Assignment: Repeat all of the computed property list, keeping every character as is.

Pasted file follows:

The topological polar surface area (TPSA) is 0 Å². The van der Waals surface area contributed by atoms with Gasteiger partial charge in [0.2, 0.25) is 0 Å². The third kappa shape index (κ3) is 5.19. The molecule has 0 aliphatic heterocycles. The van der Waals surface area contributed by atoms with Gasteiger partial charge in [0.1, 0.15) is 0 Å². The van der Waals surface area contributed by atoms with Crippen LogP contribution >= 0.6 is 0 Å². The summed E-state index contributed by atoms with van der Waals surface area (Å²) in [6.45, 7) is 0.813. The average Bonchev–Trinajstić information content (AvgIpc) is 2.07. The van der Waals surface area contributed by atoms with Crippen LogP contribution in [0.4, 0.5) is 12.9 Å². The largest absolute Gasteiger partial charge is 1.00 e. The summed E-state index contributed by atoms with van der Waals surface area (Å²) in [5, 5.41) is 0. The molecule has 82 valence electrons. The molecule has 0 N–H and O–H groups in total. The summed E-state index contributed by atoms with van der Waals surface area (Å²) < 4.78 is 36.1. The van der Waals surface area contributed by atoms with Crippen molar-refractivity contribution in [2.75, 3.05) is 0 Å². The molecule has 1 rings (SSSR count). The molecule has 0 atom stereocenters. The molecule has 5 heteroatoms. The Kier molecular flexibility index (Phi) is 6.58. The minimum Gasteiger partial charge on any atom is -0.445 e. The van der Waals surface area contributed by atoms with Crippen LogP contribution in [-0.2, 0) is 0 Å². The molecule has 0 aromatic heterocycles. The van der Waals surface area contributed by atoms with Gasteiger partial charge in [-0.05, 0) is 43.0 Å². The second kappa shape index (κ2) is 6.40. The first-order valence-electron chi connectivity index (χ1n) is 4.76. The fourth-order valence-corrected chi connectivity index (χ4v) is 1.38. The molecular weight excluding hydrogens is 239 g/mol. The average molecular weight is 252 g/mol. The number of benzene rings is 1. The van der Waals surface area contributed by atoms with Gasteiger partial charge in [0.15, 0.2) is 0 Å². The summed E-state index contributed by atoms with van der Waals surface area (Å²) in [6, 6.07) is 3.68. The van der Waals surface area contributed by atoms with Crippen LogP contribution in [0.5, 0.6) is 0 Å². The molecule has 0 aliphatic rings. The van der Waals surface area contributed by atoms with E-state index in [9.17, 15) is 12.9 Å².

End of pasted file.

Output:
The topological polar surface area (TPSA) is 0 Å². The van der Waals surface area contributed by atoms with Gasteiger partial charge in [0.2, 0.25) is 0 Å². The third kappa shape index (κ3) is 5.19. The molecule has 0 aliphatic heterocycles. The van der Waals surface area contributed by atoms with Gasteiger partial charge in [0.1, 0.15) is 0 Å². The van der Waals surface area contributed by atoms with Crippen LogP contribution >= 0.6 is 0 Å². The summed E-state index contributed by atoms with van der Waals surface area (Å²) in [6.45, 7) is 0.813. The average Bonchev–Trinajstić information content (AvgIpc) is 2.07. The van der Waals surface area contributed by atoms with Crippen LogP contribution in [0.4, 0.5) is 12.9 Å². The largest absolute Gasteiger partial charge is 1.00 e. The summed E-state index contributed by atoms with van der Waals surface area (Å²) in [5, 5.41) is 0. The molecule has 82 valence electrons. The molecule has 0 N–H and O–H groups in total. The summed E-state index contributed by atoms with van der Waals surface area (Å²) < 4.78 is 36.1. The van der Waals surface area contributed by atoms with Crippen molar-refractivity contribution in [2.75, 3.05) is 0 Å². The molecule has 1 rings (SSSR count). The molecule has 0 atom stereocenters. The molecule has 5 heteroatoms. The Kier molecular flexibility index (Phi) is 6.58. The minimum Gasteiger partial charge on any atom is -0.445 e. The van der Waals surface area contributed by atoms with Crippen LogP contribution in [-0.2, 0) is 0 Å². The molecule has 0 aromatic heterocycles. The van der Waals surface area contributed by atoms with Gasteiger partial charge in [-0.05, 0) is 43.0 Å². The second kappa shape index (κ2) is 6.40. The first-order valence-electron chi connectivity index (χ1n) is 4.76. The fourth-order valence-corrected chi connectivity index (χ4v) is 1.38. The molecular weight excluding hydrogens is 239 g/mol. The average molecular weight is 252 g/mol. The number of benzene rings is 1. The van der Waals surface area contributed by atoms with Gasteiger partial charge in [0.15, 0.2) is 0 Å². The summed E-state index contributed by atoms with van der Waals surface area (Å²) in [6, 6.07) is 3.68. The van der Waals surface area contributed by atoms with Crippen LogP contribution in [0.5, 0.6) is 0 Å². The molecule has 0 aliphatic rings. The van der Waals surface area contributed by atoms with E-state index in [9.17, 15) is 12.9 Å².